• Can we deliver a better customer experience by retiring the platform and moving to a new solution?

The CFO and the CIO need to work closely together to establish the business case and the value that will result from a refresh or replacement. This is particularly important given the emergence of agile new digital disruptors, as Laurence Buchanan, EMEIA Digital Advisory Leader at EY explains: “You have young, disruptive startups that don’t have the headache of 20 years of IT investment. They can jump straight to the cloud and mobile, creating new business models and distribution models and rewriting the value chain.”

3. Shift the digital IT investment mindset from Capex to Opex
Traditional IT is cost intensive, in terms of up-front investment, people and even dedicated premises. Now, organizations can access the best new technologies via the cloud as a service, for example. In this environment, the traditional argument for preferring Capex (which enables companies to take advantage of amortization and depreciation of IT investments) is less compelling.

Instead, Opex has advantages. Organizations only need to pay for immediate capacity needs and can scale up or down. And, as new technologies rapidly evolve, organizations do not get stuck with outdated technology.

The CFO and the CIO will still need to reach an agreement on the technology that is required and how it will be funded and allocated. For the CFO, though, this will be a different world, in part because the organization’s balance sheet will fundamentally change.

4. Manage digital IT risk exposures as part of the enterprise risk management framework
The CFO has an essential role to play in ensuring that exposures from digital IT are addressed as part of the wider enterprise risk approach. The risk tolerance needs to be agreed upon, vulnerabilities assessed against it and a transformational road map developed.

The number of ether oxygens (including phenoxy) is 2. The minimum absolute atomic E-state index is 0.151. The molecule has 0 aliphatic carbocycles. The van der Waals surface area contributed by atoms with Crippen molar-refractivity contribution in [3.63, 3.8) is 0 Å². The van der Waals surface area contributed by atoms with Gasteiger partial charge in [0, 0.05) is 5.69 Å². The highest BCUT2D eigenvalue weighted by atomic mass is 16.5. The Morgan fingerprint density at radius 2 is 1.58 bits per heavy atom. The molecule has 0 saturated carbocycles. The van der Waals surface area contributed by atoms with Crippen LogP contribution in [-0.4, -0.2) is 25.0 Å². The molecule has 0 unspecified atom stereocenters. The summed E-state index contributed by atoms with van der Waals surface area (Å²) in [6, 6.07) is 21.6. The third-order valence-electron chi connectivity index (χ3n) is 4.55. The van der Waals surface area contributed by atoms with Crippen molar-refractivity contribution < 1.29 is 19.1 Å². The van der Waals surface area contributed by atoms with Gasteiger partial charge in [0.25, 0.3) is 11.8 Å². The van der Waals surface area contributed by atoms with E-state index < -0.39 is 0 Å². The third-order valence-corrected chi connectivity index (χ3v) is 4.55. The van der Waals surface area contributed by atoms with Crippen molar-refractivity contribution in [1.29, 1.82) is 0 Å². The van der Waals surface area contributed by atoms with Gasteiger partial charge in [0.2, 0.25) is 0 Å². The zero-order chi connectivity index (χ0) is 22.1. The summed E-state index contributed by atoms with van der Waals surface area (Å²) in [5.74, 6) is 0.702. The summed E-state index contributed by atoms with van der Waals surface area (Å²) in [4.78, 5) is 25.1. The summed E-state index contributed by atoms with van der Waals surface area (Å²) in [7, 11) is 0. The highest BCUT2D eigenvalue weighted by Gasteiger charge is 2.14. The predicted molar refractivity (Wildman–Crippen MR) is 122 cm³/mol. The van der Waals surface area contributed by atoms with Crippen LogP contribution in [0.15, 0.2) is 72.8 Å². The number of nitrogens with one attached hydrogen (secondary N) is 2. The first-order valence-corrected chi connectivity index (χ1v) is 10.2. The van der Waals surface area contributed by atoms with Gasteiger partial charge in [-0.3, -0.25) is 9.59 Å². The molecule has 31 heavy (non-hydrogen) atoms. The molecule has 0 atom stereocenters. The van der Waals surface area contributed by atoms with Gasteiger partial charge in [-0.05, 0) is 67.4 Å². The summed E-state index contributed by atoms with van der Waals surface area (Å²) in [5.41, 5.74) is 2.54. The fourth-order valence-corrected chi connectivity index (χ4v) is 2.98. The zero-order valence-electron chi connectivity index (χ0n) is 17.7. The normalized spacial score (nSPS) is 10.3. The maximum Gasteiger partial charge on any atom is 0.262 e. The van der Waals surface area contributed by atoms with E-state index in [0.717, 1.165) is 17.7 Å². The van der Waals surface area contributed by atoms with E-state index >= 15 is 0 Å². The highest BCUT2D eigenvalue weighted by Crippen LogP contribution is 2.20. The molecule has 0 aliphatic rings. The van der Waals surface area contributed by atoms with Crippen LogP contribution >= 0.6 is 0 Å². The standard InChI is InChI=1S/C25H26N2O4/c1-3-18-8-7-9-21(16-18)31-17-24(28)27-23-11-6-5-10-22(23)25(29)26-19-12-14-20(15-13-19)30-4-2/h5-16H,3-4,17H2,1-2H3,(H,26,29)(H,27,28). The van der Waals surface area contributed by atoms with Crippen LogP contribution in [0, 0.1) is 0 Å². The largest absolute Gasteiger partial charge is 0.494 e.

Senior teams need to review digital IT risks on a regular basis, as changes in business strategy, or to the regulatory and competitive environments, create new vulnerabilities.

5. Unite against digital IT fragmentation
In a digital environment, strategic spend control has been loosened as different parts of the business respond to fast-moving threats and opportunities.

For example, as marketing responds to ever-changing customer needs, research has shown that CMOs now spend approximately 15% to 20% of their budget on technology .

The result may be greater speed to market, but the danger is that systems and infrastructure become increasingly fragmented. And because this spending happens in silos, many CFOs do not know exactly what has been spent, whether it is aligned with strategy or whether there are any potential associated threats. This creates potential for wasted investment and unmanaged risks.

Transitioning the IT function to a digital world is a key focus for CFOs worldwide – and they must partner effectively with CIOs to deliver the full benefits of this transformation, quickly and efficiently.

To read the full report from which this article is drawn, click on this link.